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Is it such a big deal to not have a Will?

Is it such a big deal to not have a Will? The Intestacy Provisions explained the answer to this question depends upon how you wish for your assets to be distributed on your death. Let’s first take a look at the law.

If you die without a Will, the Intestacy Provisions apply. These are broad brush directions for distributing your assets on the basis of how the average man and woman would want their assets distributed. This means that your assets will pass to your family as follows:

If you are married or in a civil partnership, your assets will pass to your spouse or civil partner. If you have children and your assets are worth more than £270,000 (for deaths from 6th February 2020), then your spouse or partner only receives the first £270,000 and any personal belongings. The rest of your assets would be split as to 50% to your spouse/partner and as to 50% to be split equally between your children.

If you aren’t married or in a civil partnership, your assets pass to your children first. If your children die before you, leaving children of their own (your grandchildren), then they inherit their parent’s share in your estate. Where you die leaving no spouse or civil partner, children or grandchildren, then there is a fixed list of possible classes of people who can inherit, starting with your parents and ending with your half aunts or half uncles (or where they have predeceased, their children). In the event of there being no surviving family, then your assets will ultimately pass to the Crown.

So, if you are happy with your assets to be distributed in this way, then it isn’t such a disaster to not have a Will. But you should give thought to the below when making a decision about whether to rely solely on the Intestacy Provisions.

A Modern Family

The Intestacy Provisions do not take into account the myriad of relationships in a family. A partner with whom you have not married or entered into a civil partnership is not included in the Intestacy Provisions, so they will receive none of your assets.

Likewise, step families are not catered for under the Intestacy Provisions. Take this example –

John and Anne are married, both have children from previous relationships. John dies with no Will. All of his assets pass under the Intestacy Provisions to Anne. Anne dies some years later having not made a Will. The Intestacy Provisions apply, and state that Anne’s estate pass to her children, and so, John’s children receive nothing. It’s likely this was never actually intended by either John or Anne during their lifetimes, but without a Will, the Intestacy Provisions apply. John and Anne could have avoided this by making Wills.

Carers, close friends and relations by marriage, are also not included within the Intestacy Provisions.


The Intestacy Provisions do not deal with the appointment of guardians for your children. If you want to ensure that you children are looked after by a certain person, then you should make a Will including that appointment.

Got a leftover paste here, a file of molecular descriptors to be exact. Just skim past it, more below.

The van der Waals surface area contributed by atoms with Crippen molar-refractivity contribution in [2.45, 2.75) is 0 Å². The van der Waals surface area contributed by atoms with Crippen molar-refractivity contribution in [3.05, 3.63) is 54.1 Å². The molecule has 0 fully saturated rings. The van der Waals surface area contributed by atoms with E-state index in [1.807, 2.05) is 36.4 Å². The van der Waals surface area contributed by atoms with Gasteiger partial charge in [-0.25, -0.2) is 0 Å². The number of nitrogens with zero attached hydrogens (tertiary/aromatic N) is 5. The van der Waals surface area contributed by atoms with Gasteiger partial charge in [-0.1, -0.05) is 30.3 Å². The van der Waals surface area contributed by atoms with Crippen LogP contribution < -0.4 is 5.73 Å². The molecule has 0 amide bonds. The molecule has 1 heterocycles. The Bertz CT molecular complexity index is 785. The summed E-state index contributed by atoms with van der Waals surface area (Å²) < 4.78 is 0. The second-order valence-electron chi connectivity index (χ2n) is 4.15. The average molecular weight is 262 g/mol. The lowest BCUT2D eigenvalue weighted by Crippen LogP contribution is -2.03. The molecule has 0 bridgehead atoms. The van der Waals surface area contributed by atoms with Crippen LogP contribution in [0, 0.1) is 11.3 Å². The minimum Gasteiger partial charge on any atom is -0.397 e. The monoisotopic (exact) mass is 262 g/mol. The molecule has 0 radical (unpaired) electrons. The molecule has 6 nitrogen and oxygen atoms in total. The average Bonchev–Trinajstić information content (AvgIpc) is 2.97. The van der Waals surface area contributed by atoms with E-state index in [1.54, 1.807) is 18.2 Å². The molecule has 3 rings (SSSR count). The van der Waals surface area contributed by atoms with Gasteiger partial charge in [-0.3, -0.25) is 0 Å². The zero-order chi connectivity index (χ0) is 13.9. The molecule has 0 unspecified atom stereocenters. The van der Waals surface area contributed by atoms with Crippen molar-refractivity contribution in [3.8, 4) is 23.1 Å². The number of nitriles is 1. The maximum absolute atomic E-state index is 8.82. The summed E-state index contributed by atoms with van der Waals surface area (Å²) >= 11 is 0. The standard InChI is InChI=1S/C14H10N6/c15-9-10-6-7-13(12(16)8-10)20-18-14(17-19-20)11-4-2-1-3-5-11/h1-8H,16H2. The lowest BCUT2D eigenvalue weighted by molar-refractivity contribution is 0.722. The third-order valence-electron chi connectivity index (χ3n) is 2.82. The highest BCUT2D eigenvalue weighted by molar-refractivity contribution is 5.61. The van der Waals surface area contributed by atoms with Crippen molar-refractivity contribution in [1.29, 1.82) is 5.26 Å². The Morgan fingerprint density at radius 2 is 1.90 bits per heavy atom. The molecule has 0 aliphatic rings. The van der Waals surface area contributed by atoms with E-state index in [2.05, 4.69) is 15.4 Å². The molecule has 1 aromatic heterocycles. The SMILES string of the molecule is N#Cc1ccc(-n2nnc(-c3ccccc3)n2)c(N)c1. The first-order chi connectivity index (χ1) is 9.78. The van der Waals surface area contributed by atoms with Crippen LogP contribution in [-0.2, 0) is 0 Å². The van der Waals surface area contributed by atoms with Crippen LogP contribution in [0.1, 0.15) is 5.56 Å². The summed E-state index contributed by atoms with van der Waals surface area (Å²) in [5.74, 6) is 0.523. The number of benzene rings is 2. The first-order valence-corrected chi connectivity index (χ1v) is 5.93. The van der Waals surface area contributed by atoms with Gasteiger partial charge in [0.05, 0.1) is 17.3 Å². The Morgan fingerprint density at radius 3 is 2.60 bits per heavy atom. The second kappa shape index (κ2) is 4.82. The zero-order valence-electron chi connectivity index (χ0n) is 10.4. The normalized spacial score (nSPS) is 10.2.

Until your children are aged 18, they will not directly receive your assets. Instead your assets will be held on behalf of your children by your Trustees. These Trustees will usually be your spouse or your children’s other parent, but under the Intestacy Provisions you will not be able to pick who does this job. If you wish to appoint who should look after your children’s inheritance, then you should make a Will including that appointment.

You can also include who should look after your dog or cat in your Will!

Asset Ownership Pot Luck

There are times where the Intestacy Provisions leave your family in an “asset ownership pot luck” situation. For example, where you are living with a partner but aren’t married or in a civil partnership, you might hold your home as tenants in common. This is a way of co-owning your property. It means that on death, your share in the property is distributed in accordance with your Will or the Intestacy Provisions. Where it’s distributed via the Intestacy Provisions, your partner could end up co-owning their property with all of your brothers and sisters, which could provide a number of practical problems for all involved.


It might be that you decide you don’t want any of your assets to pass to your family members or any individuals. But you might have a favourite charity that means a lot to you, perhaps they helped you or a loved one during a difficult time in your life. If so, you will need to make a Will to ensure that charity receives your assets.

If you would like advice as to whether the Intestacy Provisions would be a concern given your circumstances, or if a loved one has passed away with no Will and you would like advice as to how their assets should be distributed and who is entitled to deal with their assets, then do contact me for a free no-obligation consultation on 03300 242420 ext 17 or email me at

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